Fatigue damage predictions of risers and wellhead/casing systems due to drilling operations require predictive modeling techniques for load calculation/estimation. This work attempts to address the uncertainty as to whether the global riser analyses are overly conservative due to model idealizations, analytical assumptions, the use of time- or frequency-domain techniques, and incorporation of certain linear or non-linear behavior. To address these questions, a field measurement program was executed to obtain vessel, riser and stack motions data, which were used to validate analytical models and procedures.
A real-time monitoring system was deployed on a 6th generation semi-submersible mobile offshore drilling unit operating in a shallow water, harsh environment region. Accelerations and angular rates were captured on the Lower Marine Riser Package (LMRP), drilling riser and vessel. The metocean data consisting of measured seastates and full-depth current profiles, as well as riser tensions, mud weights, and vessel offsets were also concurrently recorded. The global models of the riser, wellhead, stack, casing and soils were created using two in-house software, DERP (frequency-domain) and RAMS (both frequency- and time-domain), using "as-designed" input information.
Analytically predicted motions (displacements and rotations) of the LMRP, riser, and vessel were compared with the measured motions. It was found that the frequency-domain analytical results match the measured data well over all the measured significant wave heights, which ranged from 6.5-ft to 26-ft. Since the riser and LMRP RMS motions are well predicted by models, it follows that wellhead loads are well estimated from analytical models. The frequency-domain analytical results were further verified for a few cases by time-domain analyses. Both measured and analytical spectra generally exhibit peaks at similar frequencies. While the first analytical riser mode is clearly identified in the measured data, the analytical blow out preventer (BOP) stack/riser mode is not as evident in the measured data. Further, the measured peak close to the analytical stack/riser frequency is very broad. These observations and additional sensitivity studies showed that further investigation for sources of damping due to soil and/or stack hydrodynamics is required.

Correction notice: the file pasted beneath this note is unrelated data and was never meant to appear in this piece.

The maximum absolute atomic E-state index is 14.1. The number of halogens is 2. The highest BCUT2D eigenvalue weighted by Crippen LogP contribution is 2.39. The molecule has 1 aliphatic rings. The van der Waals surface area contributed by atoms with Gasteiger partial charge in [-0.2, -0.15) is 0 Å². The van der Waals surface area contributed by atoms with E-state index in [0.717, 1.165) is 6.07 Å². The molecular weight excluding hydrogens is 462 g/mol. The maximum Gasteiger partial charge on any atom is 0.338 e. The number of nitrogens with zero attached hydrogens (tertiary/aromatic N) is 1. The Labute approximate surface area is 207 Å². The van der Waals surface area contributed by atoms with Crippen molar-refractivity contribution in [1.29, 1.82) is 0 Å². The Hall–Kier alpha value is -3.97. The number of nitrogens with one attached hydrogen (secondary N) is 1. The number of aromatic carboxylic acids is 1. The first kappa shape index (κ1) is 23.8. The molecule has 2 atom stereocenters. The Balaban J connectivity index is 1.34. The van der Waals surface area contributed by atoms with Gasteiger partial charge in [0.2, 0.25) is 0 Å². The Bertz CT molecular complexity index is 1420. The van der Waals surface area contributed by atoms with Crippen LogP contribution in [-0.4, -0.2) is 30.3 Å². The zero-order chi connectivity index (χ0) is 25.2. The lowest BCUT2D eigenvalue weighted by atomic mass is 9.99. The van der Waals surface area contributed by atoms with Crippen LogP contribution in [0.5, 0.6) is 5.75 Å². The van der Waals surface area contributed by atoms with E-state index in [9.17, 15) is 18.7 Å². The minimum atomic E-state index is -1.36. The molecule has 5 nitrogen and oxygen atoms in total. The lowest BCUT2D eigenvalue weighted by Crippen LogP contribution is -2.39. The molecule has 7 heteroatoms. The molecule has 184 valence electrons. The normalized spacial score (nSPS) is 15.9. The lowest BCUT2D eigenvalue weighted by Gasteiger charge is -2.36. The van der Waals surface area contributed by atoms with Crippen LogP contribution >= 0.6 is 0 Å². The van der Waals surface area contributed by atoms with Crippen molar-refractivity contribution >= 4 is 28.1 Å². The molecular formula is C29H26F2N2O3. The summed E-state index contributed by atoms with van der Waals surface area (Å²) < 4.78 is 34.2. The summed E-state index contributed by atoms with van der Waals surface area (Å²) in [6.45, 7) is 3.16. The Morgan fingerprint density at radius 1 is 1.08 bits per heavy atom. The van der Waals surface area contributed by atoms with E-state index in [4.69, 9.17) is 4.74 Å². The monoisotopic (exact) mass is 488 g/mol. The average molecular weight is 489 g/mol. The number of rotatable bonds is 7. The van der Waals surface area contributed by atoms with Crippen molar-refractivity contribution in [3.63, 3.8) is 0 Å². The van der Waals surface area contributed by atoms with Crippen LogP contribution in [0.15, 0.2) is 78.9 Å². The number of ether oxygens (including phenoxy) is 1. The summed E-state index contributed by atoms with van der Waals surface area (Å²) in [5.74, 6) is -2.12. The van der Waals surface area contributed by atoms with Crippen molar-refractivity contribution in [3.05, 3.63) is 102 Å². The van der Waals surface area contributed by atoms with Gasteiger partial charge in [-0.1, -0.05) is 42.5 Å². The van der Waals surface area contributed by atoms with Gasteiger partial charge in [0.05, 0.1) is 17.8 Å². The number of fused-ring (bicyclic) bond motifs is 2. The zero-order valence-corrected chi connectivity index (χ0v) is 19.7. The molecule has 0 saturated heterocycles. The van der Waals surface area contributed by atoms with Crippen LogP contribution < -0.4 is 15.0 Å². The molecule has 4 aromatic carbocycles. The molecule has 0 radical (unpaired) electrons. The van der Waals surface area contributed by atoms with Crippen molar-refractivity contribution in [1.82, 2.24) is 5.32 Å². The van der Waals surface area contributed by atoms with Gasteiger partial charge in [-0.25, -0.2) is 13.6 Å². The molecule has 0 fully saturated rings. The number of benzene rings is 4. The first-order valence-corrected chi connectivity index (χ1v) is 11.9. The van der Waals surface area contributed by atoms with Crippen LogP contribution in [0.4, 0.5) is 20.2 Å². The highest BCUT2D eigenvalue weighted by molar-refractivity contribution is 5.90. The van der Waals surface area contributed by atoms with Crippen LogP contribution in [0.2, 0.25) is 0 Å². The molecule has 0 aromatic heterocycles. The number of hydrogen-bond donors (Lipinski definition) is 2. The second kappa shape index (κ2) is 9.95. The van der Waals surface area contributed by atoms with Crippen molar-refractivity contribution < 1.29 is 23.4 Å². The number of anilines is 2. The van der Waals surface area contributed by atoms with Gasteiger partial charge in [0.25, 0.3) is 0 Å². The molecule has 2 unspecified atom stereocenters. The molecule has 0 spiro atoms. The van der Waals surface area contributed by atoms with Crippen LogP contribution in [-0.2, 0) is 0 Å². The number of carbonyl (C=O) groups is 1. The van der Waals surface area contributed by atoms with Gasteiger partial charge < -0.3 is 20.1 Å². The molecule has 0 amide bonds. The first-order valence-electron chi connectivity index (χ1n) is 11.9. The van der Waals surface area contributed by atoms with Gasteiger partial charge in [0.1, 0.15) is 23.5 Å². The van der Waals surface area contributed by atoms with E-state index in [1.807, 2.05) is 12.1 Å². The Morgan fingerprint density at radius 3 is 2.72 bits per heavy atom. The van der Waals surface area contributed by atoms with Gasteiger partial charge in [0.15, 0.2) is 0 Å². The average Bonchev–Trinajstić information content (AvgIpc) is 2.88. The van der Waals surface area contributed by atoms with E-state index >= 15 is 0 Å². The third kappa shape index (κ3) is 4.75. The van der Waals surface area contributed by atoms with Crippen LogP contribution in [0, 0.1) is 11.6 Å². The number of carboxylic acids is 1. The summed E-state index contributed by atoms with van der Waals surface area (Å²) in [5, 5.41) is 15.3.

This work shows that the modeling techniques used presently for analyzing the global riser/stack response in frequency- domain are reasonably accurate for the analyzed conditions.